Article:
Recreating this character and rewriting her storyline seems to address many of the problem areas of the manuscript so it looks like I have a green light from here.

Author Interview: Simon Haynes

On the first day of each month, during 2009, I intend to post an author interview. This month, I had the pleasure of interviewing Simon Haynes, author of the best-selling Hal Spacejock series.


Thank you for giving me your time, Simon. Tell us about your latest publication?

My latest novel was published in June 2008, and it’s the fourth in the Hal Spacejock series. Hal’s a well-intentioned freighter pilot who is massively over-confident and woefully under-skilled. He’s accompanied by a creaky old robot who is understanding, precise and stubborn, and also prone to the occasional flash of hot temper. They make a great pair, and I have a lot of fun writing about them.

(My books aren’t heavy on the science fiction. They’re just set in the future where humans still haven’t outgrown all the problems we have now, even though technology has moved ahead. There’s a fair bit of satire in my books.)


They sound like an interesting combination. What project are you working on at the moment?

Book five in the series. I’m hoping to have the first draft by the end of March, and I’m currently 100,000 words short of my target, which is 100,000 words.

I do have a neat plot outline though.

I’m a great believer in outlines. Best of luck getting that first draft completed by the deadline. Do you know how the story will end when you first start writing it?

I have a rough idea, but it changes with each version of the plot, and again with each draft of the novel. I do a lot of drafts – maybe half a dozen before the book takes shape, and another 10-15 during the editing process.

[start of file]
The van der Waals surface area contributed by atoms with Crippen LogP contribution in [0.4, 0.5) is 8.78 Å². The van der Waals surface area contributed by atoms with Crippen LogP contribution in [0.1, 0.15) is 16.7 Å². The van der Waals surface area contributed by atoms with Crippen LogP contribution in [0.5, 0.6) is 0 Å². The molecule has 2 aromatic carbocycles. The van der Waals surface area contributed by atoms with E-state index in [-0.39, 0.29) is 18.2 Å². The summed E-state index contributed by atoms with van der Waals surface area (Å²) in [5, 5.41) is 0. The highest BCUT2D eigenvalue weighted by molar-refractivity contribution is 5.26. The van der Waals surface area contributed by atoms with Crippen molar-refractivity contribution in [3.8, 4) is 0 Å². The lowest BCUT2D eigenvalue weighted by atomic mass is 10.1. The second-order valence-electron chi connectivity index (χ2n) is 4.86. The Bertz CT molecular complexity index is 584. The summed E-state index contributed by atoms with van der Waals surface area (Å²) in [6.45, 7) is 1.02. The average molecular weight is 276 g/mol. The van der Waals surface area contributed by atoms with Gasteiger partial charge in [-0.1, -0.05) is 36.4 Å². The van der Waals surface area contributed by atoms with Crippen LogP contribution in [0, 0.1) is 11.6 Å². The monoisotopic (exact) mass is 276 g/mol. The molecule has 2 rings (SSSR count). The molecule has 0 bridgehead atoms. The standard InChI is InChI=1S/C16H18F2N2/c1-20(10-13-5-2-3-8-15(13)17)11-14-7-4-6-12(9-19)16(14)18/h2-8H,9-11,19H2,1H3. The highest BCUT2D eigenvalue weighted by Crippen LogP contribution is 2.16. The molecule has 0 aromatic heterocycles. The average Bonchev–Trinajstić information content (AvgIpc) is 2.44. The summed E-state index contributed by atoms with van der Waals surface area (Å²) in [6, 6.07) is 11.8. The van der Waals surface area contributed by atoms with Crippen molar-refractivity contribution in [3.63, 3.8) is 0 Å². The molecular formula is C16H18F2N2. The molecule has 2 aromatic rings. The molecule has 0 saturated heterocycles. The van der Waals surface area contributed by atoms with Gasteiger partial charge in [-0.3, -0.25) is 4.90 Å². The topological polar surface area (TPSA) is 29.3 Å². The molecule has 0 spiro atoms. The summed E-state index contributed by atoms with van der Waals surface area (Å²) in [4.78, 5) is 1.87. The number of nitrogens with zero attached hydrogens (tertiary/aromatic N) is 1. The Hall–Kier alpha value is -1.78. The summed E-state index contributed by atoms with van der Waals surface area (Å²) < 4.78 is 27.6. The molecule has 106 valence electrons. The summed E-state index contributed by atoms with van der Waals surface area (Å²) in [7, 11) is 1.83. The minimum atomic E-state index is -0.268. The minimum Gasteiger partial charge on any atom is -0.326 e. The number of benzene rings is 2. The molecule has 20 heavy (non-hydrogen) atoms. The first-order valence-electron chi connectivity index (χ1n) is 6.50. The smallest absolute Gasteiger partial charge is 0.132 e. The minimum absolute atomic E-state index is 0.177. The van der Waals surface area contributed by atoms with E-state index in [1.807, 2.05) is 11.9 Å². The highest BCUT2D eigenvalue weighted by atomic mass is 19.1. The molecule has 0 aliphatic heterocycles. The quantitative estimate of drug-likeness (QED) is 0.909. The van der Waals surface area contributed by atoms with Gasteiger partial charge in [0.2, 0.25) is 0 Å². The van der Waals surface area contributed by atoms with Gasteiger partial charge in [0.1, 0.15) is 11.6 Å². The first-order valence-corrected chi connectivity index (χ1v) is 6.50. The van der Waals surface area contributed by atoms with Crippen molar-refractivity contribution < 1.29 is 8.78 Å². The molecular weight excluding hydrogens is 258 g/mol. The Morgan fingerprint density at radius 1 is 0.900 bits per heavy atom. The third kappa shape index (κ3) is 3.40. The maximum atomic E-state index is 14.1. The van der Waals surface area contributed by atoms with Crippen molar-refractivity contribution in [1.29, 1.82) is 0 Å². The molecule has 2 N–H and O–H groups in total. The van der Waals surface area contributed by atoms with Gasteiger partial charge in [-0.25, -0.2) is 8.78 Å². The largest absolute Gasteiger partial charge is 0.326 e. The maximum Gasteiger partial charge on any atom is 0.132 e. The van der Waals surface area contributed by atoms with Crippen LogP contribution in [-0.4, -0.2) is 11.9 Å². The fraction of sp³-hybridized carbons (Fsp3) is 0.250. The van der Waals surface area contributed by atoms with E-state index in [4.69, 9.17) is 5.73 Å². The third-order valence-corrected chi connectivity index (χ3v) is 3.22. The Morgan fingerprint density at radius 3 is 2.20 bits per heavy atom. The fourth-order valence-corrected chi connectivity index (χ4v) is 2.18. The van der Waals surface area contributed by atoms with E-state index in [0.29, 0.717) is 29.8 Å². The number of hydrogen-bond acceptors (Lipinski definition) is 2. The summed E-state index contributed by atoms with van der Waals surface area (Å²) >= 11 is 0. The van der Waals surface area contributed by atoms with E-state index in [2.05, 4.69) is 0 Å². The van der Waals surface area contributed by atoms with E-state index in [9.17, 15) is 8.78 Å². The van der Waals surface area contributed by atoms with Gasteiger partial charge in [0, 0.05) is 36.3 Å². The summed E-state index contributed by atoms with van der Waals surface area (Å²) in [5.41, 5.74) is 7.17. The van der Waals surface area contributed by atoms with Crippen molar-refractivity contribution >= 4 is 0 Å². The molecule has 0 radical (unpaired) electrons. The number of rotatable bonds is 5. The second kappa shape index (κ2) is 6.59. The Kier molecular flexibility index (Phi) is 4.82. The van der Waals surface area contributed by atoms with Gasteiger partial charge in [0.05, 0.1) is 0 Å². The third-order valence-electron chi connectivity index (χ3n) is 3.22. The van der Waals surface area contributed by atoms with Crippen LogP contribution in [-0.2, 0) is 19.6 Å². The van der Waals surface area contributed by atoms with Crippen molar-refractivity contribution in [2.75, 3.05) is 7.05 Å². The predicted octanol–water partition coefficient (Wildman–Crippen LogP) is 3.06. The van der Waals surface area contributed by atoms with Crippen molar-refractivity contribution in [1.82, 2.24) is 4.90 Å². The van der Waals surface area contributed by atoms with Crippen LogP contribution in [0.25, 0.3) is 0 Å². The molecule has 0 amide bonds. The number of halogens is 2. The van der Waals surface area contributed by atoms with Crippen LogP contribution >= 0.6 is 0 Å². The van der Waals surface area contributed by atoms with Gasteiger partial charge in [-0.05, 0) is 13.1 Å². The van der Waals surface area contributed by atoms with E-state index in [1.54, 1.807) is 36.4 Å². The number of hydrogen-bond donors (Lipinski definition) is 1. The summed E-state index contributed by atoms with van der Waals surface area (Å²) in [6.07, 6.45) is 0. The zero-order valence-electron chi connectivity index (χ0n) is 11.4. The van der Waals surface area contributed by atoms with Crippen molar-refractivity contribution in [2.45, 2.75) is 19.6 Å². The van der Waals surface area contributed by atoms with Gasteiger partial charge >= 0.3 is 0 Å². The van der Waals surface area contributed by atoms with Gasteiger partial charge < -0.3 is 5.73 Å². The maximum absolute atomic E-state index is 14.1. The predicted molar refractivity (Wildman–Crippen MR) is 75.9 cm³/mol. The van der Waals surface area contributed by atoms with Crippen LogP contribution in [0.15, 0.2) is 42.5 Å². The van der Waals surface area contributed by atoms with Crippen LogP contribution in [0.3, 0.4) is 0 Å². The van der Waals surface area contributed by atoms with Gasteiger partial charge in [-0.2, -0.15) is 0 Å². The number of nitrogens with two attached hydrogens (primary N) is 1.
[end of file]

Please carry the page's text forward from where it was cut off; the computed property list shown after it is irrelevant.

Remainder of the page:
That’s a lot of writing, but obviously it pays off. What advice would you give to a newcomer to writing?

Don’t treat your first novel as the best (or only) thing you’ll ever write. Bash it out, tidy it up and shop it around agents, but switch your focus to the next novel as soon as you can. I know this sounds glib if you’ve just spent five years working on a manuscript, but you could spend another ten years tweaking and polishing it and maybe it won’t sell. Move on, write something else.

Most published authors have three or four early, unpublished novels in the bottom drawer. Regard each one as a learning process, not a waste of effort.

That’s good advice. Who is the person behind the writer? What do you do when you are not writing?

I’m a husband, a father to two daughters (11 and 14), a keen cook, a good handyman, an archer and a golfer. I also suffer from a bad lower back, which has curtailed my archery, golf and windsurfing for some years now.

Who would you chose to play the star role if your book was made into a movie and why?

That’s a tricky one. How can any movie actor match the ideal in the author’s head? In Hal’s case I reckon someone like Simon Pegg might be good (Hot Fuzz, Shaun of the Dead) – someone capable of playing it completely straight while everything collapses around him. (Another example is Peter Sellers in the Pink Panther movies.)

What you don’t want is a comic actor, because Hal isn’t a wisecracking loon or a comedian. Nobody in the books is. They’re not that sort of humour.

That’s interesting as it gives us a much deeper understanding of the characters. Do you believe in writer’s block? Why?

No, I believe in distractions and I believe in writers wanting to do something more fun than writing. But at the end of the day, if I plug in the laptop, lock myself in a room and turn off the wifi, I know I can force out 2000 words.

I couldn’t agree more. It’s been a pleasure “talking” to you and I wish you all the best for your past and future publications.

If you would like to find out more about Simon or his books, please visit his blog – The Hal Spacejock Series.